The cello has a place in folk music. And by folk music, I mean the wide variety of European-derived folk music traditions that rely on the Violin to carry the melody. The cello has a nice baritone register that can provide a bass function in folk music in smaller ensembles. However, the cello is not well-suited for playing the melody lines that the violin plays because it lacks a high E string.
It is for this reason that I took up the mandolin. Being in the same tuning as a fiddle, the violin makes folk melodies very accessible. However, where a string player can easily play multiple notes with a single bow stroke, the mandolin player must pluck a string multiple times. I've long felt that the mandolin is just more physically taxing than a bowed instrument. After a long session, even if I take many breaks, my arms are just worn out and in pain. And, unless I'm amplified, I just can't project very loudly at all.
Some years ago I first learned about the Violin Octet
. The Violin Octet is the open-minded string player's wet dream. Eight instruments in slightly overlapping ranges all the way up from an octave above the tuning of the classical violin all the way down to two whole steps or even a full fourth below the contrabass. Eight instruments designed according to modern acoustic principles. Eight instruments, that, together, speak as one unified choir of pure violin sound. I've listened to recordings of an octet where I can swear that I'm actually hearing a pipe organ because of how full and unified the sound of these instruments is. Also, the bass registers on the baritone, small bass, and bass violins are huge and full and blend really nicely.
Watch Barber's Adagio for Strings
performed on the Violin Octet. For a description of each of the instruments, watch these three videos: Part One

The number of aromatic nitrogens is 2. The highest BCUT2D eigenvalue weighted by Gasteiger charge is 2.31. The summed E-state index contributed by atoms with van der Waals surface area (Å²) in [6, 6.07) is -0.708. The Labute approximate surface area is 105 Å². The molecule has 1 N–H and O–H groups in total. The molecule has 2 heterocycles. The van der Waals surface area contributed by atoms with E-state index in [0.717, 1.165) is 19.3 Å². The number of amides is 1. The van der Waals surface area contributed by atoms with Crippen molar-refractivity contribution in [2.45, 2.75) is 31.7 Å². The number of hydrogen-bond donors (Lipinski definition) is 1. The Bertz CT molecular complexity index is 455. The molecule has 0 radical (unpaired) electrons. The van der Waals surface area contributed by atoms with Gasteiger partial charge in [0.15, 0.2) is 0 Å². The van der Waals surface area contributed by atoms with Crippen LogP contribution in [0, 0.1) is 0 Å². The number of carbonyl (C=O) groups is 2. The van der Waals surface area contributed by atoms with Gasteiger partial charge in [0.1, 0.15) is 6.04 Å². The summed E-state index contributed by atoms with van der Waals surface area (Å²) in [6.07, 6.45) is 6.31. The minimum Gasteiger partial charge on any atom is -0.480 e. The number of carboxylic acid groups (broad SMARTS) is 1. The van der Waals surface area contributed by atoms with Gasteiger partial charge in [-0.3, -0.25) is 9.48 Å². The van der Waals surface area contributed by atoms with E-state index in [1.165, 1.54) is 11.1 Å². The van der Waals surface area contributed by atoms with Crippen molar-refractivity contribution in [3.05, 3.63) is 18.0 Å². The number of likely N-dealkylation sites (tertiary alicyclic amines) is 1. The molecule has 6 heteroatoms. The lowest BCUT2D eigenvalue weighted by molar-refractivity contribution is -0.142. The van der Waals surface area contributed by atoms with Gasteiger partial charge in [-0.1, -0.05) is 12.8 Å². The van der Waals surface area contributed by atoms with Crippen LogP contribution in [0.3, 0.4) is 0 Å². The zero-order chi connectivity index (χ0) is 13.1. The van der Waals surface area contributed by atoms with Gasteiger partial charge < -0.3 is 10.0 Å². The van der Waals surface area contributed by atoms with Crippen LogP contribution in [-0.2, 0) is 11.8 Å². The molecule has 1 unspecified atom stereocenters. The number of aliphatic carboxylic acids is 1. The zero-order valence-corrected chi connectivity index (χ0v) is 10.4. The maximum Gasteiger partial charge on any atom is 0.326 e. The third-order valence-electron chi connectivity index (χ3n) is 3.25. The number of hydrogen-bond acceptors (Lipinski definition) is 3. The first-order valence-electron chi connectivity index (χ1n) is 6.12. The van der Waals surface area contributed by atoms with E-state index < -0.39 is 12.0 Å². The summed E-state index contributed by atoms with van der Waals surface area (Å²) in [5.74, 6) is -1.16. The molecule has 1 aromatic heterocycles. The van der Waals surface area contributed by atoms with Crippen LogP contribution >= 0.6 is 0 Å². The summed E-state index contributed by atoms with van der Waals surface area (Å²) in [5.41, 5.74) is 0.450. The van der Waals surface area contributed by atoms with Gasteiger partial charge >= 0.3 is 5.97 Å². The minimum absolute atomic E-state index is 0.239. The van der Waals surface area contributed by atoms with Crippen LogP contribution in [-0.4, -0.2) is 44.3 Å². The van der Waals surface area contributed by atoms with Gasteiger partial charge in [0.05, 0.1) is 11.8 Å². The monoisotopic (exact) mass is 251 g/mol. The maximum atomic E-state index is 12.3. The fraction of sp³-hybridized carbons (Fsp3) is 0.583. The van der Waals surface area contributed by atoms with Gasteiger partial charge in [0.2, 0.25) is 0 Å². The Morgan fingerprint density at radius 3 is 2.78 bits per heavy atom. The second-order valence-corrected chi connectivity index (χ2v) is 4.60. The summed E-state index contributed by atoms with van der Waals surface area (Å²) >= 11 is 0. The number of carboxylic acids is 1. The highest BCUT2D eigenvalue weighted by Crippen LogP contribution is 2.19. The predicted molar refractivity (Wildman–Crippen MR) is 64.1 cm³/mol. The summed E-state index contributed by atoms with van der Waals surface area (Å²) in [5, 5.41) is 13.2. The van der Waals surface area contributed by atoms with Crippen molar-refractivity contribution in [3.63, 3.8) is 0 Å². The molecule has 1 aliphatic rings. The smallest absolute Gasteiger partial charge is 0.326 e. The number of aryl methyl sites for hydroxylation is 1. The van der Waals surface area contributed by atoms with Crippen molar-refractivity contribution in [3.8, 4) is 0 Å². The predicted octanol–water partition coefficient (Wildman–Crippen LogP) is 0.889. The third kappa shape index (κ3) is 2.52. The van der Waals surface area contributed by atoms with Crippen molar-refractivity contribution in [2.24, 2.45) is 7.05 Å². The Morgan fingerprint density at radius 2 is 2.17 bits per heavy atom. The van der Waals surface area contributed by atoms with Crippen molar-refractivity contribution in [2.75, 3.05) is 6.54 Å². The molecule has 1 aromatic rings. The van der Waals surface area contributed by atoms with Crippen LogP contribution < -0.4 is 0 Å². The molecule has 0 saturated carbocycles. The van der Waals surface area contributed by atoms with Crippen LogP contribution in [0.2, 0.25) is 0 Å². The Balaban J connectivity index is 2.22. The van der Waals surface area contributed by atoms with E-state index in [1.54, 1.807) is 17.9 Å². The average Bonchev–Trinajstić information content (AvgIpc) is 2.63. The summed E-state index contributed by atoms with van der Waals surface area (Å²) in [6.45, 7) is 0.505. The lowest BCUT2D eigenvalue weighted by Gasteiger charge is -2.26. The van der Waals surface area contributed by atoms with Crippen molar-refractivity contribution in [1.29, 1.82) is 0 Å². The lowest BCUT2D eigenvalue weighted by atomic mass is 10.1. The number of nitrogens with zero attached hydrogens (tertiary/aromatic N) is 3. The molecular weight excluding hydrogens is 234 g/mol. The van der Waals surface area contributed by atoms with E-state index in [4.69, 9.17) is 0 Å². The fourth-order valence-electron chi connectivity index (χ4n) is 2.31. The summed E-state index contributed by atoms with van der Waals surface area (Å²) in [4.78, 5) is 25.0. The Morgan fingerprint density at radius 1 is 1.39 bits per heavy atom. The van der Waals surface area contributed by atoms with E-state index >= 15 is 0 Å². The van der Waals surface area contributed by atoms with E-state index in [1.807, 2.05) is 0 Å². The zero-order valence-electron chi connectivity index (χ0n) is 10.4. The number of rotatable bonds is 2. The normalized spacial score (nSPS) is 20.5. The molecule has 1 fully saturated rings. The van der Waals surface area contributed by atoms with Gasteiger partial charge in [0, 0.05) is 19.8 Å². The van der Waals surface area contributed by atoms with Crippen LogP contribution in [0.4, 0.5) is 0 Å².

, Part Two
, Part Three
. These videos are narrated by Robert Spear
, a luthier that is producing Violin Octet instruments (!).
One of the members of the Violin Octet is the Tenor Violin. This instrument is pitched just like a violin, except that it is tuned an octave down and, more importantly, is equipped with an endpin and is held in a manner similar to the cello. Finally, a bowed stringed instrument that will make folk melodies accessible to me! I don't expect it to have the nice warm low-end of my cello, but this is not a problem if I am backed up by a guitarist or two.
I've been communicating with Robert Spear about obtaining a Tenor Violin from him. I will be evaluating a Tenor Violin with parts machined in China and finished in his workshop. He makes two such instruments available and I will be evaluating both. These are the large tenor and a small tenor. They are tuned identically but the large tenor has a body length of 24.5" and the small tenor one of 23.25". According to Robert, the small tenor projects really well and I expect that this is the instrument I will eventually settle on since small size and maximum projection are qualities I am interested in. Small size for smaller hand movements and projection because if you can't be as loud as possible when you play music then what is the point? :]
I expect to receive my large tenor soon and will begin learning Irish repertoire on it right away. I also hope to learn Klezmer repertoire on it.
As far as bows go, Robert recommends 7/8 and 3/4 viola bows for this instrument. I find it interesting that even though the instrument is physically larger than the viola and tuned lower, it requires a lighter bow. I wonder why? I will find out soon :] By the way, Robert has been extremely responsive, helpful, and thorough in all of my email correspondence with him. It has been a pleasure working with him.
I'm getting ready to buy a used copy of the Fiddler's Fakebook and a good Klezmer book. I'm considering the Compleat Klezmer Book with CD